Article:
There’s nothing better than a good divorce story (except perhaps a fracas over the lack of a hot dinner) to put the media into melt-down. Yesterday was one of those days when the Supreme Court confirmed that Kath Wyatt is properly entitled to pursue a claim for financial provision against her ex-husband, Dale Vince, notwithstanding the fact that they are reported to have separated and then divorced some 30 and 23 years ago respectively.
Despite speculation in the press, she is, of course, unlikely to receive a substantial share of the millions, all accumulated by Mr Vince since their separation and, therefore, falling outside of the definition of matrimonial assets.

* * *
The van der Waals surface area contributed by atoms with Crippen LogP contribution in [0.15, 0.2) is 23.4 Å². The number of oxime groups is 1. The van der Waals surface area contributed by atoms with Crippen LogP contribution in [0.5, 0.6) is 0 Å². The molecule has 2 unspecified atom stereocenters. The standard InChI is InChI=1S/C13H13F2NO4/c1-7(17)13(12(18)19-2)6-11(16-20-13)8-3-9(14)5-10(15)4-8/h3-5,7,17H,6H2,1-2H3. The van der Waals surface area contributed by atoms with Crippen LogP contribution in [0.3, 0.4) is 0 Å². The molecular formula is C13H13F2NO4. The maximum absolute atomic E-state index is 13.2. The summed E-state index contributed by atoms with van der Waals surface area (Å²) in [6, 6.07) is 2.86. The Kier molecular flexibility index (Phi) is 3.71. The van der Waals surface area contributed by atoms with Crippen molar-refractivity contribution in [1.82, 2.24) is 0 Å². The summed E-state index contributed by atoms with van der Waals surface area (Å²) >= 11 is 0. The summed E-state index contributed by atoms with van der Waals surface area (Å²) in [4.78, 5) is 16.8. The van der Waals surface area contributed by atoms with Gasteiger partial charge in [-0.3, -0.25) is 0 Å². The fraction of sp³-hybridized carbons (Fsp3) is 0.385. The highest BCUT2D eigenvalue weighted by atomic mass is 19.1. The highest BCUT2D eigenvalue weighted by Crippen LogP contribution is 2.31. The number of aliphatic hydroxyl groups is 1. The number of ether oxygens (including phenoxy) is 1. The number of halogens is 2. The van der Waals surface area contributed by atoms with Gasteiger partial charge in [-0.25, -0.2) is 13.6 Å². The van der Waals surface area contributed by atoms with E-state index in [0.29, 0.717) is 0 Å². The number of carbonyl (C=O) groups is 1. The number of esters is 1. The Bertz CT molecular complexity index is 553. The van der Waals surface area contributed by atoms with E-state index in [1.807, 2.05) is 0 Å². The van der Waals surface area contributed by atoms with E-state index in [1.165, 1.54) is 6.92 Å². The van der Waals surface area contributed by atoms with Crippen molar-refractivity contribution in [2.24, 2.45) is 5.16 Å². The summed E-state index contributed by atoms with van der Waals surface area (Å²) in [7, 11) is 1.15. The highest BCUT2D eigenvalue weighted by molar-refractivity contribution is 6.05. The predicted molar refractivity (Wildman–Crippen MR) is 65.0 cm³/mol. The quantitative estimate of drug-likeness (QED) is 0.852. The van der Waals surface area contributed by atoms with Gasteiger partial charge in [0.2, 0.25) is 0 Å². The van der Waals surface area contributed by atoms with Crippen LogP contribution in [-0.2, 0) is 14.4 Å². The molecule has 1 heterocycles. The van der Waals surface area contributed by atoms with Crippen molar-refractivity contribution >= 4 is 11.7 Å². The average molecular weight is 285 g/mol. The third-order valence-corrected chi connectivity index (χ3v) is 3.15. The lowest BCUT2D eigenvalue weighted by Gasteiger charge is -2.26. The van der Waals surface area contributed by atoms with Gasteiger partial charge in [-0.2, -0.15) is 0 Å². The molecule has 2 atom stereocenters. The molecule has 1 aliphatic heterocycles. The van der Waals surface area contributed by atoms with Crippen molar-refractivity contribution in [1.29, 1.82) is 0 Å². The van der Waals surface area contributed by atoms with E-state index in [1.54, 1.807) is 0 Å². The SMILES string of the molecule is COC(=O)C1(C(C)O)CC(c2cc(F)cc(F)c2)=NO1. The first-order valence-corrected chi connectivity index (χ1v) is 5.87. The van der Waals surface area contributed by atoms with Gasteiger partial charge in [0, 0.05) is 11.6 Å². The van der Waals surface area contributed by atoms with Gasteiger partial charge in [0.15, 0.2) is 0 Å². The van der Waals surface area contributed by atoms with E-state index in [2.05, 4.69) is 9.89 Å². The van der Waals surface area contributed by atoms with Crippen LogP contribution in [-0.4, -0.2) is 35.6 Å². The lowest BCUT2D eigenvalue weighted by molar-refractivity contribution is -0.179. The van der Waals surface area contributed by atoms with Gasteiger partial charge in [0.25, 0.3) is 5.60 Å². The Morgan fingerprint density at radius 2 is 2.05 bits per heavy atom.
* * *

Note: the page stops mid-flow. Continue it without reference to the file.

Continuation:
The case, however, serves as a salutary reminder of the importance of dealing with financial issues at the time of a divorce. Even when matters are amicable and a couple agrees that there are to be no further claims by either of them against the other, a consent order dismissing those claims is needed. I have known clients who have baulked at the additional cost of obtaining such but, as I have inevitably explained, it is like paying for an insurance policy. In so many cases the risk can even lie in the potential cost and aggravation of a subsequent claim rather than the outcome; far better, therefore, to tie up all loose ends and close the door with a clean break order where possible.